Council call to carers – let us know who you are
Posted on: 12 January 2018
While today’s news stories often focus around the financial and demand pressures on the NHS and social services, there’s a silent workforce out there that is more than pulling its weight, and that is also feeling the strain.
Carers – looking after husbands, wives, family members, vulnerable children, neighbours and friends without payment – account for most of the ‘care and support’ that keeps thousands of people in Devon independent. Fact.
While the NHS and social services provide vital care and support to very vulnerable people, it’s carers that do most of the leg work every hour, every day, caring for those they know and love.
Carers, generally speaking, are heads down, sleeves rolled up kind of people, getting on with the task in hand. Many don’t consider themselves to be ‘carers’, they’re just doing what needs to be done, and many do not seek support which means right now they’re missing out on help available to them.
And there lies a big challenge to authorities who want to support carers.
There are an estimated 90,000 people providing unpaid care for loved ones and friends in Devon, but 20,000 known to the County’s carers’ support services.
Devon County Council, with partners NEW Devon CCG and South Devon and Torbay CCG, is announcing a new carers support service.
The Council’s current contract for support to carers comes to a natural end in May, from which time there will be an improved service ready to build on those solid foundations.
And it is genuinely an improved service. Devon County Council, as lead for the contract, has taken considerable time in trying to get the contract right, asking and listening to carers to understand better what support they want.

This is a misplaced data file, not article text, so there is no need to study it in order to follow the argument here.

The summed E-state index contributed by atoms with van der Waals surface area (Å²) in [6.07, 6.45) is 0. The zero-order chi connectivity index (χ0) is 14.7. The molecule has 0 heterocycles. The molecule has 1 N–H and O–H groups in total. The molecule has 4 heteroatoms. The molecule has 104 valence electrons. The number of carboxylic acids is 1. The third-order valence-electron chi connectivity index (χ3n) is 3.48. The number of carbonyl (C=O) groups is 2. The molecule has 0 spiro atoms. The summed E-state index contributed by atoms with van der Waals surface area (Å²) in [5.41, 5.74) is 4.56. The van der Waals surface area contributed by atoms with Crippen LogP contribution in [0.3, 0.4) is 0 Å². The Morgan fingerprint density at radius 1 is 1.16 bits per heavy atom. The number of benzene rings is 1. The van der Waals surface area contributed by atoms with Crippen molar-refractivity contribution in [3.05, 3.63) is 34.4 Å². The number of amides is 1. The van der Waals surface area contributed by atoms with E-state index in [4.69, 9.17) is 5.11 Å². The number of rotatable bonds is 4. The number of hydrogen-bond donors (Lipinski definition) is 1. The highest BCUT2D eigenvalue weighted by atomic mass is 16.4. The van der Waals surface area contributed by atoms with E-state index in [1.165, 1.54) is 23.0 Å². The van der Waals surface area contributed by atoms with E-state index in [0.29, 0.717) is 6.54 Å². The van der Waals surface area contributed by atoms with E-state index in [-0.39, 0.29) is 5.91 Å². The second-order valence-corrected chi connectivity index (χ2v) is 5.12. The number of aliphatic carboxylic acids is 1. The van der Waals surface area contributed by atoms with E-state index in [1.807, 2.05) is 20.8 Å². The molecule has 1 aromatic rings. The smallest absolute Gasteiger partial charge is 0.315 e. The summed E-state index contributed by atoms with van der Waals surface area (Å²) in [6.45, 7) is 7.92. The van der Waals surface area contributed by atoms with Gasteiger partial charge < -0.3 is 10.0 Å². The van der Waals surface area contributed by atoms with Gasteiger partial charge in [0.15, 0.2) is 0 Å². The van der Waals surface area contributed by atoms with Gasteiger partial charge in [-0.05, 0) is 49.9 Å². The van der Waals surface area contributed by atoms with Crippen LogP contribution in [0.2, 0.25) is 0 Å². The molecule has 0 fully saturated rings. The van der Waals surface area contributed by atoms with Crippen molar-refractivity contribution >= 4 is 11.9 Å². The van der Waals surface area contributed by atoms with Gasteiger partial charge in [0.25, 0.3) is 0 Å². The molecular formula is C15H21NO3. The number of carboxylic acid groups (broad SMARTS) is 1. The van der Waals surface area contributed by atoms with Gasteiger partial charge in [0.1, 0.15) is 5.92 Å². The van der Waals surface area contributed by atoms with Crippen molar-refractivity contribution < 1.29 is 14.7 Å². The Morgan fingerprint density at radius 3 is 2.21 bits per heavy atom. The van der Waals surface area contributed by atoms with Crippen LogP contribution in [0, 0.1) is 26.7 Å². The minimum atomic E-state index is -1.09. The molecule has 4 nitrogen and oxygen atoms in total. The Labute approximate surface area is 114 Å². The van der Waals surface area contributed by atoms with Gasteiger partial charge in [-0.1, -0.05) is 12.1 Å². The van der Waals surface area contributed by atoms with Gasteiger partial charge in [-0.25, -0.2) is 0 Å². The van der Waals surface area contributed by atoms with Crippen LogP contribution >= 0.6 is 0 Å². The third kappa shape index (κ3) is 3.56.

“There is no better test of a service than to ask those that use it what they think of it. And no better way to improve carers support services than to involve carers in the design of the service,” says Councillor Andrew Leadbetter, Devon County Council’s Cabinet Member with responsibility for adult social care.
So keeping what works well, and doing more of the type of support wanted by carers but that hasn’t been available, is the way forward.
The new contract builds on what carers say they currently like – the close links with GPs; the single number helpline; having local support staff available around Devon; the carers health and wellbeing checks; the training that is available.
Carers say that they value a lot the sort of support they get from other carers, people experiencing similar challenges to themselves. “Peer Support” is already available in the current service but the Council is making it central to its carers’ service, developing more opportunities for more carers to support each other.
But new to the contract is much more focus and support to help carers caring for people with specific and complex care needs such as those relating to mental health or autism.
Increased support will help people understand and ‘navigate the system’. Better training will help carers attain more skills. Focused support will be directed to carers of people with more serious conditions.
Carers support services are becoming more targeted and more specialised.
Councillor Leadbetter said:
“We can have the best services in the world, but our biggest challenge is reaching people to tell them. The new contract will focus very hard on making support more visible and accessible, using both traditional methods and new digital technologies to communicate better. That way we aim to identify many more carers in Devon than we currently know.
“Over coming months we’ll move to the new service. Carers known to us don’t need to do anything, unless their contact details have changed in which case we’d like to know.
“But I’m calling today to carers in Devon – people who are looking after their husbands, wives, family members, vulnerable children, neighbours and friends – to let us know who they are, so that they can start to receive the information and support available to help them.
“We’re all aware of the growing pressures on health and social care. But let us not forget carers, and their importance in helping look after people. If you’re looking after someone and would like to know more, let us know. Please contact us on the Devon Carers helpline, 03456 434 435, open Monday to Friday 8-6 and Saturdays 9-1.”
Posted in: DCC Homepage